Supreme Court Win Means Mines Must Ask
The NSW Farmers’ Association says funding from the Association and the Australian Farmers’ Fighting Fund has helped secure a win for the Liverpool Plains farming community in the Supreme Court.
The NSW Supreme Court found that BHP Billiton's licence to explore for coal on the properties of two Liverpool Plains farmers were invalid because the company had not consulted all landholders.
“The previous mining exploration access agreement failed to put in place adequate protections for farmers, so to see it thrown out, providing some balance to the mining approval process is a great win for our Members,” NSW Farmers’ Association President Charles Armstrong said.
Legislation states banks must be told by mining companies about exploration work on land where the banks have an interest, because mining may change the value of the land.
Last year the Mining Warden said it was not vital for mining company to notify a bank of its activities but that decision was quashed by the Supreme Court.
“Association Members and the Caroona Coal Action Groups are concerned about the environmental effects of coal exploration in the region, particularly drilling due to the underground aquifers present in the area and the erosion of their property rights in the process,” Mr Armstrong said.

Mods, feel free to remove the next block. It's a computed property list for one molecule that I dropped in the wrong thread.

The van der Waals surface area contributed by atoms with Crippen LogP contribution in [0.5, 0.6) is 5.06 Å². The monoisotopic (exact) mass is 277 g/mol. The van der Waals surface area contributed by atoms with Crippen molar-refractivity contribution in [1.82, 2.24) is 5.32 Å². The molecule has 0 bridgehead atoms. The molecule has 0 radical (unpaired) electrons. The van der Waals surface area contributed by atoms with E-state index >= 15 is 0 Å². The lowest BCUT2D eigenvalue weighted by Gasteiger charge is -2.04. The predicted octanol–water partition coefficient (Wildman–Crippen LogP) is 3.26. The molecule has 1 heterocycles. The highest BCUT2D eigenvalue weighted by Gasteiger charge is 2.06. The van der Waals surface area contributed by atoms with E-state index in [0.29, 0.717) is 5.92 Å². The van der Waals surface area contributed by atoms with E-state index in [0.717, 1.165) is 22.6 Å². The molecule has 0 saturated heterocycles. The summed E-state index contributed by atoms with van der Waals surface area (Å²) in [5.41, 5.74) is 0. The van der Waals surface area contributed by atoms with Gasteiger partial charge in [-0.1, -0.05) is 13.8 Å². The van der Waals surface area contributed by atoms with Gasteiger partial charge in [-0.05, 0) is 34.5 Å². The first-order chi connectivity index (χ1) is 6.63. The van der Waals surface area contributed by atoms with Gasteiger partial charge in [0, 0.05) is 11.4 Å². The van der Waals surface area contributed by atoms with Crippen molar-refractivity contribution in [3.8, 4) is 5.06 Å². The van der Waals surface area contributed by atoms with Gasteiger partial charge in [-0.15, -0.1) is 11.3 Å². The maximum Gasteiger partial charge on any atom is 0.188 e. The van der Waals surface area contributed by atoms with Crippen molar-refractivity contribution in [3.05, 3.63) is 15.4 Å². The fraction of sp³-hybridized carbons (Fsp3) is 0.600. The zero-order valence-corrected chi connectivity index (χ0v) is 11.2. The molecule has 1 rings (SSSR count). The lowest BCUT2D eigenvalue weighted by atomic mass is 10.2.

“The Association has been working hard on issues surrounding property rights such as mining access and will continue to do so, particularly in the lead up to the next Federal Election and 2011 NSW Election.
“While this latest decision isn’t the end for battles in the Liverpool Plains, it does provide greater certainty of the rights of farmers whose land is covered by an Exploration Agreement and recognition of the protections for land.
“The Association is very proud to support our Members and their communities in this way. This and other recent wins show just another way the Association, and the Australian Farmers Fighting Fund, is working for our rural communities,” Mr Armstrong concluded.